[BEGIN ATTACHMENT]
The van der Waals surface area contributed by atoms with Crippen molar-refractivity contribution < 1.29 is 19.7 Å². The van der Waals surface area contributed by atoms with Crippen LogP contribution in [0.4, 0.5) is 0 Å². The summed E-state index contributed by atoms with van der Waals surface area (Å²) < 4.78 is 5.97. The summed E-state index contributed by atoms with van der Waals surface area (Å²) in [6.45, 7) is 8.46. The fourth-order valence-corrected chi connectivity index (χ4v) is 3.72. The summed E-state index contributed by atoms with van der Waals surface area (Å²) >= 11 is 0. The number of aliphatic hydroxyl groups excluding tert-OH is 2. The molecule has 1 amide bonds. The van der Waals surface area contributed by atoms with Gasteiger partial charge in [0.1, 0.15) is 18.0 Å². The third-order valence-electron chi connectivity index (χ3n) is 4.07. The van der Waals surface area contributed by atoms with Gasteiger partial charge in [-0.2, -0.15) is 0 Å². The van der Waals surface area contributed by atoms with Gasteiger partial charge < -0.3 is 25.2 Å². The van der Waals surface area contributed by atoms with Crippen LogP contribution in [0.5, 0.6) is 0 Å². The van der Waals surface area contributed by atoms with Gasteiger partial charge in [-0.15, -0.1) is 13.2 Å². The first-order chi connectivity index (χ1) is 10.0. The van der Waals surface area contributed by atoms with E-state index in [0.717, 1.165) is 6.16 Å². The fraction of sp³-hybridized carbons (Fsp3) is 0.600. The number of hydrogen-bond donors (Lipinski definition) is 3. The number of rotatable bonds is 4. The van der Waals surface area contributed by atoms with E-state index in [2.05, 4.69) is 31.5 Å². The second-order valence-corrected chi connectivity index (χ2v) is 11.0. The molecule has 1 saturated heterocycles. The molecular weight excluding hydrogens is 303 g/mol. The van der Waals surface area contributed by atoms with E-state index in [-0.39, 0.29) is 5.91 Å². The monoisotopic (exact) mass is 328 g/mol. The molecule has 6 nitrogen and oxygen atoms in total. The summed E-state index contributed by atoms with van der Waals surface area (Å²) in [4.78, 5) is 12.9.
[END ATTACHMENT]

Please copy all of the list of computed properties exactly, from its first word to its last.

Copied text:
The van der Waals surface area contributed by atoms with Crippen molar-refractivity contribution < 1.29 is 19.7 Å². The van der Waals surface area contributed by atoms with Crippen LogP contribution in [0.4, 0.5) is 0 Å². The summed E-state index contributed by atoms with van der Waals surface area (Å²) < 4.78 is 5.97. The summed E-state index contributed by atoms with van der Waals surface area (Å²) in [6.45, 7) is 8.46. The fourth-order valence-corrected chi connectivity index (χ4v) is 3.72. The summed E-state index contributed by atoms with van der Waals surface area (Å²) >= 11 is 0. The number of aliphatic hydroxyl groups excluding tert-OH is 2. The molecule has 1 amide bonds. The van der Waals surface area contributed by atoms with Gasteiger partial charge in [0.1, 0.15) is 18.0 Å². The third-order valence-electron chi connectivity index (χ3n) is 4.07. The van der Waals surface area contributed by atoms with Gasteiger partial charge in [-0.2, -0.15) is 0 Å². The van der Waals surface area contributed by atoms with Gasteiger partial charge < -0.3 is 25.2 Å². The van der Waals surface area contributed by atoms with Crippen LogP contribution in [0.5, 0.6) is 0 Å². The van der Waals surface area contributed by atoms with Gasteiger partial charge in [-0.15, -0.1) is 13.2 Å². The first-order chi connectivity index (χ1) is 10.0. The van der Waals surface area contributed by atoms with E-state index in [0.717, 1.165) is 6.16 Å². The fraction of sp³-hybridized carbons (Fsp3) is 0.600. The number of hydrogen-bond donors (Lipinski definition) is 3. The number of rotatable bonds is 4. The van der Waals surface area contributed by atoms with E-state index in [2.05, 4.69) is 31.5 Å². The second-order valence-corrected chi connectivity index (χ2v) is 11.0. The molecule has 1 saturated heterocycles. The molecular weight excluding hydrogens is 303 g/mol. The van der Waals surface area contributed by atoms with E-state index in [-0.39, 0.29) is 5.91 Å². The monoisotopic (exact) mass is 328 g/mol. The molecule has 6 nitrogen and oxygen atoms in total. The summed E-state index contributed by atoms with van der Waals surface area (Å²) in [4.78, 5) is 12.9.